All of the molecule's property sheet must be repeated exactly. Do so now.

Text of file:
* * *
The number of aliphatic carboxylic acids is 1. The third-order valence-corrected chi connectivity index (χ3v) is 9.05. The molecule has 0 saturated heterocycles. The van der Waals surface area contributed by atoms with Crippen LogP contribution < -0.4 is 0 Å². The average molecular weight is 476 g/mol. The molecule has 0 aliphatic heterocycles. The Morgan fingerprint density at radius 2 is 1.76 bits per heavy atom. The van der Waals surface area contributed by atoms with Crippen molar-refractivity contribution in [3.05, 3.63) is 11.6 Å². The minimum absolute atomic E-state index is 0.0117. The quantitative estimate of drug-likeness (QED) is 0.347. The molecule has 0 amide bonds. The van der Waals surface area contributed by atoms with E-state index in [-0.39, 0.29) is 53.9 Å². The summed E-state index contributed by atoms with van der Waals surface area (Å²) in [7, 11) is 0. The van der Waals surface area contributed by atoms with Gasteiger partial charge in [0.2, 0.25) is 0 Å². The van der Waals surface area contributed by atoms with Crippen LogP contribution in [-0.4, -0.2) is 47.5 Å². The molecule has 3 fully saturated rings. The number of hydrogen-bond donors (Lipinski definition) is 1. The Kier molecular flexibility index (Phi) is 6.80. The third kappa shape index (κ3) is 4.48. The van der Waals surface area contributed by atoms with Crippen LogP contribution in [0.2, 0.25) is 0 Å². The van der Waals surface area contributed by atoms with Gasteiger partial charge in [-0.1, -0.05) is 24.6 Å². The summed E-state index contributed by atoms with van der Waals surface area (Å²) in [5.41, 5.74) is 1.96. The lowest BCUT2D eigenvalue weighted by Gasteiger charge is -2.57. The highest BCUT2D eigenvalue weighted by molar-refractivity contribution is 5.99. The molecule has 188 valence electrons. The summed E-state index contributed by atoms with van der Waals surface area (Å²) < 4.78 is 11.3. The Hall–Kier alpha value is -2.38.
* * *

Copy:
The number of aliphatic carboxylic acids is 1. The third-order valence-corrected chi connectivity index (χ3v) is 9.05. The molecule has 0 saturated heterocycles. The van der Waals surface area contributed by atoms with Crippen LogP contribution < -0.4 is 0 Å². The average molecular weight is 476 g/mol. The molecule has 0 aliphatic heterocycles. The Morgan fingerprint density at radius 2 is 1.76 bits per heavy atom. The van der Waals surface area contributed by atoms with Crippen molar-refractivity contribution in [3.05, 3.63) is 11.6 Å². The minimum absolute atomic E-state index is 0.0117. The quantitative estimate of drug-likeness (QED) is 0.347. The molecule has 0 amide bonds. The van der Waals surface area contributed by atoms with E-state index in [-0.39, 0.29) is 53.9 Å². The summed E-state index contributed by atoms with van der Waals surface area (Å²) in [7, 11) is 0. The van der Waals surface area contributed by atoms with Gasteiger partial charge in [0.2, 0.25) is 0 Å². The van der Waals surface area contributed by atoms with Crippen LogP contribution in [-0.4, -0.2) is 47.5 Å². The molecule has 3 fully saturated rings. The number of hydrogen-bond donors (Lipinski definition) is 1. The Kier molecular flexibility index (Phi) is 6.80. The third kappa shape index (κ3) is 4.48. The van der Waals surface area contributed by atoms with Crippen LogP contribution in [0.2, 0.25) is 0 Å². The van der Waals surface area contributed by atoms with Gasteiger partial charge in [-0.1, -0.05) is 24.6 Å². The summed E-state index contributed by atoms with van der Waals surface area (Å²) in [5.41, 5.74) is 1.96. The lowest BCUT2D eigenvalue weighted by Gasteiger charge is -2.57. The highest BCUT2D eigenvalue weighted by molar-refractivity contribution is 5.99. The molecule has 188 valence electrons. The summed E-state index contributed by atoms with van der Waals surface area (Å²) < 4.78 is 11.3. The Hall–Kier alpha value is -2.38.